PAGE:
AI program aids Aussie astronomers in analysing galaxies

By @vitthernandez on
Galaxy NGC 4639
The barred spiral galaxy NGC 4639 is seen in an undated image taken by the NASA/ESA Hubble Space Telescope, released October 16, 2015. NGC 4639 lies over 70 million light-years away in the constellation of?Virgo and is one of about 1500 galaxies that make up the Virgo Cluster. NGC 4639 also conceals a massive black hole that is consuming the surrounding gas, according to a NASA news release. Reuters/ESA/Hubble/NASA/Handout

A PhD student at the Australian National University created an artificial intelligence-based program that can look into the core of galaxies, the university announced in a statement .

Elise Hampton, an astrophysics student at the University’s Research School of Astronomy and Astrophysics, created the AI program to single out the most turbulent and messy galaxies. Hampton’s studies currently focus on galaxies with glowing centers powered by black holes that cause huge galactic winds.

Galactic winds, Hampton believes, blow so much material out of the galaxies that it eventually “starve” itself to death. It can also trigger the formation of new stars. Hampton’s goal is to compare and contrast these processes and, ultimately, understand how galaxies live and die.

AI on galactic analysis

Before Hampton’s program, automated solutions had failed in analysing data from telescopes that look inside galaxies. Manual examination of data has been the only option, and work by hand is a painstaking process that takes months at a time.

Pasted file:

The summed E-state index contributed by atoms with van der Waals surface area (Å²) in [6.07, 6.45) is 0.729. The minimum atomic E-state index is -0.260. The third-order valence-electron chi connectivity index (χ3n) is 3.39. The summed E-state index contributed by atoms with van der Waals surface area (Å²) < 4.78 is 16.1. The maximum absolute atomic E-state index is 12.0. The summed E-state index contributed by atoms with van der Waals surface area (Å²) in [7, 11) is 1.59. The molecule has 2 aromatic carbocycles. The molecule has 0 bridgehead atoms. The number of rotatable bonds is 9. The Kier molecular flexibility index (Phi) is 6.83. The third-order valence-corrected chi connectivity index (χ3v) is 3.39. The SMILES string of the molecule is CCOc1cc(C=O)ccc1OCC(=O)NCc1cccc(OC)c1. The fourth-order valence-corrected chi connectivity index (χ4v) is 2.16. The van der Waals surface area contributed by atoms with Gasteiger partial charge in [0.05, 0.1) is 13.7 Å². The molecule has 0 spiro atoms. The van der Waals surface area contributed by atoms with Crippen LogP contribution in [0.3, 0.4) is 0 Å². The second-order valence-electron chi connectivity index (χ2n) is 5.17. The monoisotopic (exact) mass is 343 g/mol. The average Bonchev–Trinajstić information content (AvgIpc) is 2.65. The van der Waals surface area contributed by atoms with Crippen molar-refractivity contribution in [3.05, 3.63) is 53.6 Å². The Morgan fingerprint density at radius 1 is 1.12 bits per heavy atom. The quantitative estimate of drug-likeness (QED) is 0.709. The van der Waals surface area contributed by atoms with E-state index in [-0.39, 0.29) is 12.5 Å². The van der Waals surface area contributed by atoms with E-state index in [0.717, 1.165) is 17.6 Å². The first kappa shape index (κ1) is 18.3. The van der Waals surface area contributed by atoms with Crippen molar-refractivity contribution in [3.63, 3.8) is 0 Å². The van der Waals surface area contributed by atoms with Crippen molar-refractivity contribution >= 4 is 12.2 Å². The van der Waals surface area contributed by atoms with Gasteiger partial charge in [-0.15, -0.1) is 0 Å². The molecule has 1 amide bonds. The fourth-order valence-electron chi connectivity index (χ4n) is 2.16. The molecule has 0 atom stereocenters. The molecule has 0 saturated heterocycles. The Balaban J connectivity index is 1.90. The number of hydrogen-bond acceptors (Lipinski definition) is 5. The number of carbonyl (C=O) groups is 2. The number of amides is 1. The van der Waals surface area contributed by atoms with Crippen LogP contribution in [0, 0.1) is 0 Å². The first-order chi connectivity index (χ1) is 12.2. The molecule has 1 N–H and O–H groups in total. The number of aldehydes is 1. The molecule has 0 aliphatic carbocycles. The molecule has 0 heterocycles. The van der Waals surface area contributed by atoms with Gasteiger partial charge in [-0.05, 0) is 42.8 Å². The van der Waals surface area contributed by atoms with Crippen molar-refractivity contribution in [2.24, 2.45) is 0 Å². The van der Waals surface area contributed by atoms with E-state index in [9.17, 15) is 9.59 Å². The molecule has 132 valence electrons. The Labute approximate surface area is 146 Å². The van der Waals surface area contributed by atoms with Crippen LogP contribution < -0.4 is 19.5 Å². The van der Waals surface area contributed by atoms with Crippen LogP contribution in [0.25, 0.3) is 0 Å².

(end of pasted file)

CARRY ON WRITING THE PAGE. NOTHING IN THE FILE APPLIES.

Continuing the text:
Hampton’s program analyses the spectra of messy galaxies and differentiates between light from stars forming, matter falling into black holes and supersonic galactic winds. The data is crucial to better understand galaxies’ births, deaths and cores.

"I love artificial intelligence. It was actually a very simple program to write, once I learnt how," said Hampton. "The program took eight minutes to analyse 300,000 data points from 1,188 galaxies. For one person to do, it would have taken years."

Artificial Neural Networks and telescopes

Artificial Neural Networks are a family of computer programs inspired by the brain that work as an interconnected set of individual processors, similar to neurons. Unlike traditional rule-based computer programs, these are adaptive and capable of learning. Hampton taught her computer program how to analyse galaxies using about 4,000 spectra that had been analysed previously by astrophysicists.

Hampton's automation of the analysis process with artificial neural networks is a welcome advancement to accommodate more data. Enormous numbers of galaxy spectra are measured by robotic telescopes such as the ANU 2.3 meter and the Anglo-Australian Telescope. Recently, there have also been groundbreaking advancements on optical instruments with the arrival of the Santilli Telescope .

The telescope, invented by Dr Ruggero Maria Santilli of  Thunder Energies Corporation  ( OTCQB: TNRG ), is the world’s first and only telescope with concave lenses, and is designed to detect antimatter particles. It serves the first known systematic search for antimatter galaxies, antimatter asteroids, and antimatter cosmic rays. Scientists recently  confirmed  the detection of antimatter galaxies, cosmic rays and asteroids using the said Santilli telescope.

Both Hampton’s AI-based analysis program and Santilli’s antimatter telescope are revolutionary for ground-based space exploration and analysis. These innovations pave the way for the discoveries and explanation of previously undetectable or impenetrable galaxies and particles. In turn, these new data can potentially be used for mankind’s benefit in different sectors.

Contact the writer at or tell us what you think below

Join the Discussion